Scientific Literature, Artistic

The following article is from The Great Soviet Encyclopedia (1979). It might be outdated or ideologically biased.

Scientific Literature, Artistic

 

a special genre of literature that deals with science, scientific experiments and exploration, the “drama of ideas” in science, and the lives of real scientists. The genre includes elements of documentary journalism, popular science, and the literature of fiction. Although it is a separate genre, artistic scientific literature is closely related to all three of these genres. However, its exact nature and aesthetics remain a subject of debate.

Unlike popular science literature, which serves mainly to educate and inform, artistic scientific literature is concerned primarily with the human side of science: the life and work of scientists, the psychology of scientific creativity, and the philosophical sources and consequences of scientific discoveries. The genre is of both intellectual and aesthetic value. It combines “general interest” with scientific accuracy and vivid narration with a documentary account of real events.

Artistic scientific literature arose in the 20th century. Certain genres of didactic literature, including Hesiod’s Works and Days, Lucretius’ On the Nature of Things, and Goethe’s Essay on the Metamorphosis of Plants, and the autobiographies and biographies of 19th-century scientists may be regarded as early models for the genre.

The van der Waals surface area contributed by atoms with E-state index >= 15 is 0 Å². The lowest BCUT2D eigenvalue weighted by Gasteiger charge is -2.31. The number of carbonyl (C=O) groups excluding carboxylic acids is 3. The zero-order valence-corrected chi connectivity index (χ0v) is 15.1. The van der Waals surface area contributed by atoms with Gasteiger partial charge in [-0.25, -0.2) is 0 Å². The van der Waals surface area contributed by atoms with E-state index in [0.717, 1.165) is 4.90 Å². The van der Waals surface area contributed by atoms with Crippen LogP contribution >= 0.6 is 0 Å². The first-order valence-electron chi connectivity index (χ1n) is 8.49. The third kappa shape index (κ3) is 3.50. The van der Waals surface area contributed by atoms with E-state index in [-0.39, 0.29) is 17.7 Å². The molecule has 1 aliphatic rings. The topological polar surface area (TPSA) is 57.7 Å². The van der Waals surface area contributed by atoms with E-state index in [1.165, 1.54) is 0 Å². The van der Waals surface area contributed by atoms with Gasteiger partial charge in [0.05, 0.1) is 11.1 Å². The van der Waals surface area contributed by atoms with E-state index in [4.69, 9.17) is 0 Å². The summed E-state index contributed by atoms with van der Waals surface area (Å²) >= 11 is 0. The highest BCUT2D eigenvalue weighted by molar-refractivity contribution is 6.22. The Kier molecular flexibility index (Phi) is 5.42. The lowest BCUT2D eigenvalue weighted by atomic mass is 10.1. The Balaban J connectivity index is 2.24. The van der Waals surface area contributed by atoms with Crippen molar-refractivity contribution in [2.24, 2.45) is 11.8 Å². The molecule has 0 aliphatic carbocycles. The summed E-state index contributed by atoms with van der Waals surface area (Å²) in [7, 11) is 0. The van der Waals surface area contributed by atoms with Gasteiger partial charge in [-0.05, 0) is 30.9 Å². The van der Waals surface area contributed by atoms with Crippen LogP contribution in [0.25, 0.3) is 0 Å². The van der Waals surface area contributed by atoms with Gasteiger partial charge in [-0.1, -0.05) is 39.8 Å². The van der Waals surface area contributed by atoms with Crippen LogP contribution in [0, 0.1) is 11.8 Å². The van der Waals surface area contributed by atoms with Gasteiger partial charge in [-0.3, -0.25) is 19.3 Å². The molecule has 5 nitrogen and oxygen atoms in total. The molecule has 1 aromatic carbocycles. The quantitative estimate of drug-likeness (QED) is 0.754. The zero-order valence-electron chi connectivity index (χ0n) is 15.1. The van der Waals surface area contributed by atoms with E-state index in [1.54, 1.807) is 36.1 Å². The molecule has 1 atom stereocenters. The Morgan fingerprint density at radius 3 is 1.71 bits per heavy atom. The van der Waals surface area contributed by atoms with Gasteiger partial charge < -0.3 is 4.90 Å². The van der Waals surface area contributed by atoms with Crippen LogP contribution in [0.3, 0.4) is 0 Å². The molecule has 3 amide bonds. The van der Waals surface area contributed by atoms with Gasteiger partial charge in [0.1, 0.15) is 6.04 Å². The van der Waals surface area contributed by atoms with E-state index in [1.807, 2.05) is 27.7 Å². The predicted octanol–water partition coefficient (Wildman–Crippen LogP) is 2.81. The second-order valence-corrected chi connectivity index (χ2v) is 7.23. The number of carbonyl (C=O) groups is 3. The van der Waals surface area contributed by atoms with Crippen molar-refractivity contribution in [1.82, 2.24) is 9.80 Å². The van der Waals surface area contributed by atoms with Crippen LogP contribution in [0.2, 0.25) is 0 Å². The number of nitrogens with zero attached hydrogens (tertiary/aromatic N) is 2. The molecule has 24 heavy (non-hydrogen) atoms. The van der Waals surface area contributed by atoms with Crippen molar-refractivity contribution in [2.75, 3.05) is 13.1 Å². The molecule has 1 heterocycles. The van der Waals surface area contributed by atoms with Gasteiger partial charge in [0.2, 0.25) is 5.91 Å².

Soviet artistic scientific literature began to take shape at the end of the 1920’s and beginning of the 1930’s. At that time, M. Gorky spoke about the need for “vivid artistic scientific thinking” (Sobr. soch., vol. 27, 1953, p. 107). The works of M. Il’in and B. S. Zhitkov, V. V. Bianki’s Forest Gazette, K. G. Paustovskii’s Kara-Bugaz, and the essays of B. N. Agapov, M. M. Prishvin, and M. S. Shaginian were very popular. In the late 1950’s and early 1960’s, the genre was greatly enriched by the works of D. S. Danin, O. N. Pisarzhevskii, V. I. Orlov, B. N. Agapov, Iu. G. Veber, and A. I. Sharov. Since 1960, artistic scientific literature has appeared in the annual collection Puti v neznaemoe (Journeys Into the Unknown; published in Moscow).

In most foreign literatures there is no equivalent term for artistic scientific literature. Works that belong to this genre are usually not distinguished from other works of popular science literature. However, many works undoubtedly belong to artistic scientific literature, including P. de Kruif s Microbe Hunters, R. Jungk’s Brighter Than a Thousand Suns, and A. Maurois’s The Life of Sir Alexander Fleming.

REFERENCES

Andreev, K. “Na ravnykh pravakh.” God tridtsat’ sed’moi, 1954, no. 3.
Danin, D. Zhazhda iasnosti. Moscow, 1960.
Formuly i obrazy: Spor o nauchnoi teme v khudozhestvennoi literature. Moscow, 1961.
Ivich, A. Poeziia nauki. Moscow, 1967.

V. A. REVICH

The Great Soviet Encyclopedia, 3rd Edition (1970-1979). © 2010 The Gale Group, Inc. All rights reserved.
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